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“What are you noticing about the connection between ag and community where you live?”

“What are you noticing about the connection between ag and community where you live?”

PIElogo1040x300Participants in the Prairie Idea Exchange came from a variety of backgrounds, and they saw a variety of things happening between agriculture and communities. Here are some of the things that they noticed, plus a little deeper exploration of those ideas.

Agriculture has a significant effect on the Dakotas’ economies.

One participant pointed out that ag affects so much in the state—it’s vital for the economies of small towns, but it also has a signficant impact for Sioux Falls and other population centers. All of the inputs and equipment need for agriculture are also part of the equation.

“(If you take) ag out of the equation, there is no South Dakota,” he said, because that is the reason people settled here in the first place, and in large part it is still the reason that communities have remained here.

FARM SIZE TABLEAgriculture is evolving.

Participants described the change in agriculture on both ends of the size scale—the number of small, sometimes urban farmers is increasing, and the size of very large farms is also increasing.

What is decreasing is what has been called “the agriculture of the middle”—not small but not big farms that are operated mostly with the labor from one family.

According to the 2012 Census of Agriculture, the number of farms in South Dakota actually went up 2.63 percent since 2007—a change almost entirely brought about by an increase in small farms, those 139 acres or fewer.

In North Dakota, the number of small farms also increased significantly—by 20 percent—though the total number of farms in North Dakota decreased.

Many of those smaller farms are niche producers growing or raising a product that serves a particular consumer desire, such as wineries, organic produce, pastured pork or grassfeed beef. PIE participants saw that sector of agriculture growing considerably.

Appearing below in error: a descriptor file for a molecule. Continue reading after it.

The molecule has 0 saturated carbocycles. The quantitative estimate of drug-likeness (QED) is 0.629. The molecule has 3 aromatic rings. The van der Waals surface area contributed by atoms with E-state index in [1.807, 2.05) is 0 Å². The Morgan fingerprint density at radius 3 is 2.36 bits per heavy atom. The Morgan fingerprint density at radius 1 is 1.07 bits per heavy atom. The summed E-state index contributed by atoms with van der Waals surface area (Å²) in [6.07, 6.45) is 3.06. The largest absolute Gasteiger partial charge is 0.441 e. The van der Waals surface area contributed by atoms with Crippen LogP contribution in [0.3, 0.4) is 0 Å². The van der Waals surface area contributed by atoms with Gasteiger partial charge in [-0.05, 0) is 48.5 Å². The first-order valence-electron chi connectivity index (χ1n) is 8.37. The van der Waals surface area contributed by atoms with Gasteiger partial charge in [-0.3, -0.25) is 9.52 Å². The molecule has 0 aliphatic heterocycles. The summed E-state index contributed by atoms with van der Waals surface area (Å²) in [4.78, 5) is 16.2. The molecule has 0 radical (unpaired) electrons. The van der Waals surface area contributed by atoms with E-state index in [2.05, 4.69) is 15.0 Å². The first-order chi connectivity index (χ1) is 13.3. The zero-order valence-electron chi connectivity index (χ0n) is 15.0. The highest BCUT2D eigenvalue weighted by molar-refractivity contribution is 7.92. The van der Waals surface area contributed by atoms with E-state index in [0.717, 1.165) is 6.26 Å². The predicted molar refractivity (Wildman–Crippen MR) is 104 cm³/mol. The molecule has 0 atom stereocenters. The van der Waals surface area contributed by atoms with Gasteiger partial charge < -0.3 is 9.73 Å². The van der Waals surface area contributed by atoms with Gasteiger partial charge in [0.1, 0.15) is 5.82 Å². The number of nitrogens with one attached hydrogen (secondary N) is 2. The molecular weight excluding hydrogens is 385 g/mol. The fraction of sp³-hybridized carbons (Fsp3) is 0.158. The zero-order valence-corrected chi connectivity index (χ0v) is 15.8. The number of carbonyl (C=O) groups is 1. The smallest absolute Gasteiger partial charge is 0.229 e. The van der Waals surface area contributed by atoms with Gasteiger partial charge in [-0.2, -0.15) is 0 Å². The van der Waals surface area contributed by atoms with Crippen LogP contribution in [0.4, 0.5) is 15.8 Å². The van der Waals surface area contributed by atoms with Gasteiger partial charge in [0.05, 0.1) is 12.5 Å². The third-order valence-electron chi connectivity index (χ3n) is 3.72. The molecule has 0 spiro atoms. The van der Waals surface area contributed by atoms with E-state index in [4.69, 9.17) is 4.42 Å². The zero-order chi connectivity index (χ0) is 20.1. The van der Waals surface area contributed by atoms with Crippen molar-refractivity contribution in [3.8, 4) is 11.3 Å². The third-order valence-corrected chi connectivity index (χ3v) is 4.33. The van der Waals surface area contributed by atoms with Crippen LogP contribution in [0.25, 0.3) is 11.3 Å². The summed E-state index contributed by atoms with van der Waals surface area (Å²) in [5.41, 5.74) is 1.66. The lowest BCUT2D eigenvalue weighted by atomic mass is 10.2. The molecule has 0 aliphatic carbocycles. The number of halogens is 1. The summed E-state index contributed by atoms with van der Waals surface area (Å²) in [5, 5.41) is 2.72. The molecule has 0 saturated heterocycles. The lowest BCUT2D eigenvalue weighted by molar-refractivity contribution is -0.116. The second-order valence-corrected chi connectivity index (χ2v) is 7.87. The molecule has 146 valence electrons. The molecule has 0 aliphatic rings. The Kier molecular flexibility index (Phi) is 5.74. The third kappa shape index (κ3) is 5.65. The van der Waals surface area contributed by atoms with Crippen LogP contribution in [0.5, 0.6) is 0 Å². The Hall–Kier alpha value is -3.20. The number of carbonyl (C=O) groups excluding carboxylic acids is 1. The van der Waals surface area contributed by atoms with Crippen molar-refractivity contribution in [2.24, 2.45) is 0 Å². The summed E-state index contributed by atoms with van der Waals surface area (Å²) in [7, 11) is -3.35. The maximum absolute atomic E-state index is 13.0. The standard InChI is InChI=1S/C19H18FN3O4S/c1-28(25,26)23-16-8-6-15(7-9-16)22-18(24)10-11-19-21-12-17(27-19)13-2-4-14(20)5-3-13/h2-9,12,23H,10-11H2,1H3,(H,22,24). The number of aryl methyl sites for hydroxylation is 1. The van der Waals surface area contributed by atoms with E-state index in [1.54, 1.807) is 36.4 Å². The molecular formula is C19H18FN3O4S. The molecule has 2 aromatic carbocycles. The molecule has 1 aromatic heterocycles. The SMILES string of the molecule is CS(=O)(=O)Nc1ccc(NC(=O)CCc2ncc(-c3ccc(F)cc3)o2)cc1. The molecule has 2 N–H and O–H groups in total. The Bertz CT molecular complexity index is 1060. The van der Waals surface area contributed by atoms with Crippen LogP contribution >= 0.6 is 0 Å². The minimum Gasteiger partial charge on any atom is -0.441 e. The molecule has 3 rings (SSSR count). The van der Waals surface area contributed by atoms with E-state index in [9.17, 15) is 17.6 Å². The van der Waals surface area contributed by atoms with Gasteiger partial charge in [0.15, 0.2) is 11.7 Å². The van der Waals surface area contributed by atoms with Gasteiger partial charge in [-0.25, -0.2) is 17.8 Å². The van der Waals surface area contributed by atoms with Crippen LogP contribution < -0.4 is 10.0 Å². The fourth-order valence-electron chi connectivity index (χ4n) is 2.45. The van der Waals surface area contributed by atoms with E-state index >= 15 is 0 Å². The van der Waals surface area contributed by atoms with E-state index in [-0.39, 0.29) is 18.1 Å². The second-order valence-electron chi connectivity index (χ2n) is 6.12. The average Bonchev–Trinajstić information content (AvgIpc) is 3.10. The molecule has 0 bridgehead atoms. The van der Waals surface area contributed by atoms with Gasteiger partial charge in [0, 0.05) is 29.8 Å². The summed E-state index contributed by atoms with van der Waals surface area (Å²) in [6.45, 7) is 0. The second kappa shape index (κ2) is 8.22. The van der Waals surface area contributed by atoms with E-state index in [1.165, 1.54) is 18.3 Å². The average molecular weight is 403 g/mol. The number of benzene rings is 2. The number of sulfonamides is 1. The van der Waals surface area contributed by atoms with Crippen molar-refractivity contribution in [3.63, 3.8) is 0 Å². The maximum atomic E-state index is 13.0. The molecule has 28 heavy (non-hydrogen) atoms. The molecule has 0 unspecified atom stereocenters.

Both states lost significant numbers of farms between 140 and 1,999 acres.

The size of farms makes a difference to rural communities.

“With larger corporations and bigger farms moving in, it is tough for the local, smaller operations to make it,” one participant said. “It has a direct effect on a lot of these communities. … Are both farmers and people who live in these communities shopping in the big city more because of that?”

The first issue of Dakotafire in Spring 2012 took a look at the population trend of 13 counties along the James River Valley in North and South Dakota: With just a few exceptions, the region has been been losing population since the 1930s.

In that issue, former South Dakota State Demographer Mike McCurry cited the mechanization of agriculture as one of three reasons for the outmigration of youth from the region. As machinery and other technology made farming less work, farms required less labor, and some of the youth who in previous generations worked on the farm left to make their livelihoods elsewhere. (The other two reasons McCurry gave for for the departure of youth were education and opportunity.)

Participants also noticed that many farms are in the process of being transferred to the next generation. Some farms are sold when this transfer happens; because larger farmers can afford to pay more for land, they often outbid smaller operators, which further consolidates land into fewer hands.

Participants did note that some kids are coming back to farm, despite the assumption that young people don’t want to work in agriculture.

This size of farms affects rural communities beyond just population, because large farms tend to operate differently.

From Dakotafire’s Summer 2012 issue: